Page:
On Tuesday evening, March 7, DU Alternative Music Society (DUAMS) hosted an all-female panel of musicians and music industry professionals to discuss the role of women is the music industry. The panelists included Faye O’Rourke (Little Green Cars), MayKay (Fight Like Apes), Jess Kav (BARQ), Angela Doogan (CEO First Music Contact) and Nadine O’Regan (DJ Today FM).
The discussion opened with O’Regan reminiscing on her time spent in Trinity as a student. She praised societies like DUAMS that provided her with “the chance to go forward and fail.. and get better”. She continued to talk about her interest in philosophy and the idea that you can be who you want to be, and that circumstances do not dictate who you are. However, she noted that following from her time at Trinity, as a woman she has found that this has not continued to be the case.
Maykay continued along this thread, touching on the pressure women experience in the music industry to sexualise and objectify themselves, affirming that, “I was never concerned with looking pretty. I liked looking dramatic”. It appeared the pressure to be “desirable” was a shared experience among the those on the panel. Kav explained “you’re perceived as a decoration”, with Faye recalling meeting a representative of Universal who initially asked her “do you like to play dress up?”.
Alluding to the consequences of such pressure, Faye revealed how she became self-conscious, valuing things like her appearance and desirability over her talent. MayKay had a similar experience at a photoshoot where her body had be sprayed to enhance her appearance, while her male bandmate posed behind her with tomato ketchup on his shirt. She offered some words of reassurance to the crowd, however, emphasizing that “Vulnerability can be beautiful; powerful aggression, channeled in the right way, can be beautiful”.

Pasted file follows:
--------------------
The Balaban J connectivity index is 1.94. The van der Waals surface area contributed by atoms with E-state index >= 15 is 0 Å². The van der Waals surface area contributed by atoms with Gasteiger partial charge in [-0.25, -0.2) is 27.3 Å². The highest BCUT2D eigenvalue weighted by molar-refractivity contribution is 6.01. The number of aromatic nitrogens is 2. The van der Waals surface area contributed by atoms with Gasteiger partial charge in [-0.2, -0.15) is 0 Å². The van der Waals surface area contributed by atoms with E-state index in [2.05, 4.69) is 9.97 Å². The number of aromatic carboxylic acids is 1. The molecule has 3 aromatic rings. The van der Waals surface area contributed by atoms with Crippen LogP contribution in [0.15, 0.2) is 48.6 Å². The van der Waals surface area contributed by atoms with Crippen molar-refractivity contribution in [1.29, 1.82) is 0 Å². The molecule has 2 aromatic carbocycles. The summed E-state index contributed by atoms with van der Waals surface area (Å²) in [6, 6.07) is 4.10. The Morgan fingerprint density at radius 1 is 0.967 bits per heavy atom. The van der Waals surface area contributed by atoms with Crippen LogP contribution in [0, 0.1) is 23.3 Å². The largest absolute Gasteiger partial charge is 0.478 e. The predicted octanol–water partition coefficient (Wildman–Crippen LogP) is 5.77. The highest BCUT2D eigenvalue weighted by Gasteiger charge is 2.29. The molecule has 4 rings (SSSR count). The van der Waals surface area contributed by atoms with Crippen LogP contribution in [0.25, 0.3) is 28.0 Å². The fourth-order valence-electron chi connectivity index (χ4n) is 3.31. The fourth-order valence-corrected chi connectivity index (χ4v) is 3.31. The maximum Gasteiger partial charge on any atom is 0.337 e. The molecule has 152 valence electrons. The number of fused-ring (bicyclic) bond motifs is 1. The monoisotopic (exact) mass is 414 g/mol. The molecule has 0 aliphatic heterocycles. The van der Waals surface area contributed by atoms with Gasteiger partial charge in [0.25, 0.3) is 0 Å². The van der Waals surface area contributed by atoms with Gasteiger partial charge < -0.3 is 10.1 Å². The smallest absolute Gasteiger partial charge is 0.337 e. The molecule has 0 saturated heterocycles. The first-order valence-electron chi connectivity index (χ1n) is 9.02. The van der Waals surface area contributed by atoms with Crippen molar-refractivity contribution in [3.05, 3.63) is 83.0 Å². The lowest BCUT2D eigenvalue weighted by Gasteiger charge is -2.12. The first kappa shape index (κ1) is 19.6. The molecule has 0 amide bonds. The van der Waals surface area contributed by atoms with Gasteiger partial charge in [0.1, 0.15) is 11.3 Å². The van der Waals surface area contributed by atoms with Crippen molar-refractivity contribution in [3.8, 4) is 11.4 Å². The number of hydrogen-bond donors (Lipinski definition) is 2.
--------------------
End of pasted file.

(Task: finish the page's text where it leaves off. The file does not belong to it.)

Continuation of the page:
The other women agreed as Faye commented on her first impressions of the industry, and particularly the lack of eye contact. Angela Doogan recalled professionals looking around the room for” literally anyone with a penis to talk to instead of me”.
The need for women in this industry to prove themselves is an obstacle that the panel agreed is exclusive to their gender, but were keen to acknowledge the fact that no male-bashing is intended with this statement. Interestingly, Doogan admitted that the best feminists she knows are her brothers, thought she warned anyone aspiring to go into the industry that there are certainly some darker elements you may fall victim to, referencing that you may be felt up in the mosh pit -” because what were you doing in the mosh-pit anyway?”. She remarked, “There are snakes out there”.
The overwhelming message of this discussion was a strong one: even in an industry that inherently encourages freedom of expression, women are constantly being restricted. The panel urged that people take responsibility in becoming gender-aware, not questioning one of Ireland’s most successful female singer/songwriters on why she’s buying a jack-to-jack, not assuming that the women on the tour bus must be groupies or that if a female vocalist asks for more reverb it is because she thinks it’s “like lipstick for [her] vocal chords”.
In an industry where you “might not see a female face in a working day”, strong female role models are needed. Thankfully, this particular industry is not lacking in that area.